Serco

Contracted by Centrelink, Serco has sacked hundreds of call centre operators in Melbourne, reports Jim McIlroy.

Prison rights campaigner Debbie Kilroy argues we need to abolish prisons, police and other systems of social control, and that the rising movement around Black Lives Matter–Stop Black Deaths in Custody offers a valuable opportunity to talk about the alternatives.

Critics are alarmed that the Queensland state government has announced plans to turn the Southern Queensland Correctional Centre, run by notorious British company Serco, into a private women’s prison.

The Community and Public Sector Union (CPSU) says that contracting another 1000 private call centre operators to answer calls to Centrelink will not fix the problems caused by the federal government’s damaging cuts to the agency.

Minister for Human Services Michael Keenan announced on April 23 the introduction of another 1000 low-paid and insecure jobs, on top of the 250 positions currently generating a profit for multinational company Serco.

A man waves over a roughly boarded fence, as a guard walks intimidatingly in front of it. A group of refugee protesters, sweltering in the hot sun in Leonora — a two day drive from Perth into the desert — wave back and yell “azadi”, the Farsi word for freedom.

I am one of the protesters and I am filming the protest.

One week earlier, just before the start of my second year at university, I opened an email from an activist group advertising a “Caravan of Compassion” to Leonora detention centre.

A few days later I was on the bus, barely knowing one other person.

 

In August, Pamela Curr from Asylum Seeker Resource Centre (ASRC), and Sister Brigid Arthur, from the Brigidine Asylum Seekers Project, travelled to Christmas Island to visit the men seeking asylum, who are currently held in the detention centre, more than 2600 kilometres from the nearest capital city, Perth. On their return they presented this report.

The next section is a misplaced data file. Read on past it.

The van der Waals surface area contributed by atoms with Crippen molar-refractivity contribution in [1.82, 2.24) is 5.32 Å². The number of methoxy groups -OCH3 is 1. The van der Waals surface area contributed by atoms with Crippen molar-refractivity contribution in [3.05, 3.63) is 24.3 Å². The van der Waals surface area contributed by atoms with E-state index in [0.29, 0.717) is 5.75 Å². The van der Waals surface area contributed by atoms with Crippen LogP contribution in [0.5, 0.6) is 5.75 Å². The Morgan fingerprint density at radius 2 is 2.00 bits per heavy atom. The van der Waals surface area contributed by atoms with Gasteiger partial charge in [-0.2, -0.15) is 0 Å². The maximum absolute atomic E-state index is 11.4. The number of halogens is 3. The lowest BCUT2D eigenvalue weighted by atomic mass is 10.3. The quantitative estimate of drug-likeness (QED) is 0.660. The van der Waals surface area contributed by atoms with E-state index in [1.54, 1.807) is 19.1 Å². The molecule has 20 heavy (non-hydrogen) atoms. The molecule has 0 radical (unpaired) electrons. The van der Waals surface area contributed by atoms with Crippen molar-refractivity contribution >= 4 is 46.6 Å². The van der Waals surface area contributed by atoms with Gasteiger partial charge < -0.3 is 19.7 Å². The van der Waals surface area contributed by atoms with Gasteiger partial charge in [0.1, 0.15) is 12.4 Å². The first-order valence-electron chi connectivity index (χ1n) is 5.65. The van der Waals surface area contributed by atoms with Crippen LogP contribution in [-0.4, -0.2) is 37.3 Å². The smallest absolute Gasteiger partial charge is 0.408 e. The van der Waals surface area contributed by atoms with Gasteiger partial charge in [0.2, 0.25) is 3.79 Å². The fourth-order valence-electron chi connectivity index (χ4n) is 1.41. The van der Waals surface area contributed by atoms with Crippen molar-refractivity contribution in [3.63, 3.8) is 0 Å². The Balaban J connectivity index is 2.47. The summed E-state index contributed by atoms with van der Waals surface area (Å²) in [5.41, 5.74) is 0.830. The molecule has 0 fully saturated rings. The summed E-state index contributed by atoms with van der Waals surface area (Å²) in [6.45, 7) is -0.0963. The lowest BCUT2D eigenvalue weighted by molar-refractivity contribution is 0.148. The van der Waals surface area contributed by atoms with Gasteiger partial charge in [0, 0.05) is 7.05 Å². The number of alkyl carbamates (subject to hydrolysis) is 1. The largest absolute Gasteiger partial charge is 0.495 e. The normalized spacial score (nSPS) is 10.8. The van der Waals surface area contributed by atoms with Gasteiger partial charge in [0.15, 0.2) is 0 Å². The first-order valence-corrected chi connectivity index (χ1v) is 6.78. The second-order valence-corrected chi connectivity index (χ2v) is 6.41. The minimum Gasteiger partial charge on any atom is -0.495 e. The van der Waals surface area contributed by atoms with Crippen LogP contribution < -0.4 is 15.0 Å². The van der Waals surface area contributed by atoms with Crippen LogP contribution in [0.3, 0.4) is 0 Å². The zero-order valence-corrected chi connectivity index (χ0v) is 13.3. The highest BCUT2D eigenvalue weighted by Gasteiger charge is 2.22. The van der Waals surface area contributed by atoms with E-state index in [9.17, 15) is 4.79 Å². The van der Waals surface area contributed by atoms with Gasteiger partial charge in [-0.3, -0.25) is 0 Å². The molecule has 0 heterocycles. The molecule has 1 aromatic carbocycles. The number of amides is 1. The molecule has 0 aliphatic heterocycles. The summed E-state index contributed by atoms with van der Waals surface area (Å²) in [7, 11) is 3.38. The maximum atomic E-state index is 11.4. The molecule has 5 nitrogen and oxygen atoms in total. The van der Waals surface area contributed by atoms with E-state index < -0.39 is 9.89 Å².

* * *

Despite the immigration minister's attempts to block information and ban journalists from offshore detention camps, information continues to leak out. Ali Bakhtiarvandi was held in immigration detention for four and a half years in the early 2000s before being recognised as a refugee. He is in regular telephone contact with detainees on Christmas Island. He spoke to Green Left Weekly's Chris Peterson about the recent events on Christmas Island. * * *
Yet another refugee has been found dead while in the care of the Immigration Department thanks to Australia's harsh and punitive refugee policy. Thirty-year-old Iranian Kurd, Fazel Chegeni, who first arrived in Australia in 2011, died after escaping from the detention centre, although how he came to be found dead remains unclear.
An Afghan refugee who set himself on fire in a Western Australian detention centre has died. The man, Ali Jafarri who was believed to be in his late 30s, had burns to 90% of his body after the incident at the Yongah Hill detention centre. According to the ABC, detainees and Serco guards found Jafarri barely alive in his room. He is believed to have wrapped himself in a sheet before dousing himself with accelerant and setting himself on fire. Two guards who helped him were also injured.
Pressure from activists for super funds to divest from Transfield Services, the biggest contractor in the Australian immigration detention industry, is increasingly bearing fruit. HESTA, the industry superannuation fund for health and community services workers — at $32 billion one of Australia’s largest super funds — sold its 3.5% stake, worth $23 million, in Transfield Services on August 18. On August 25 NGS Super, the industry superannuation fund for private school teachers, announced it would sell its $5.5 million stake in Transfield “on moral grounds”.

Pages

Subscribe to Serco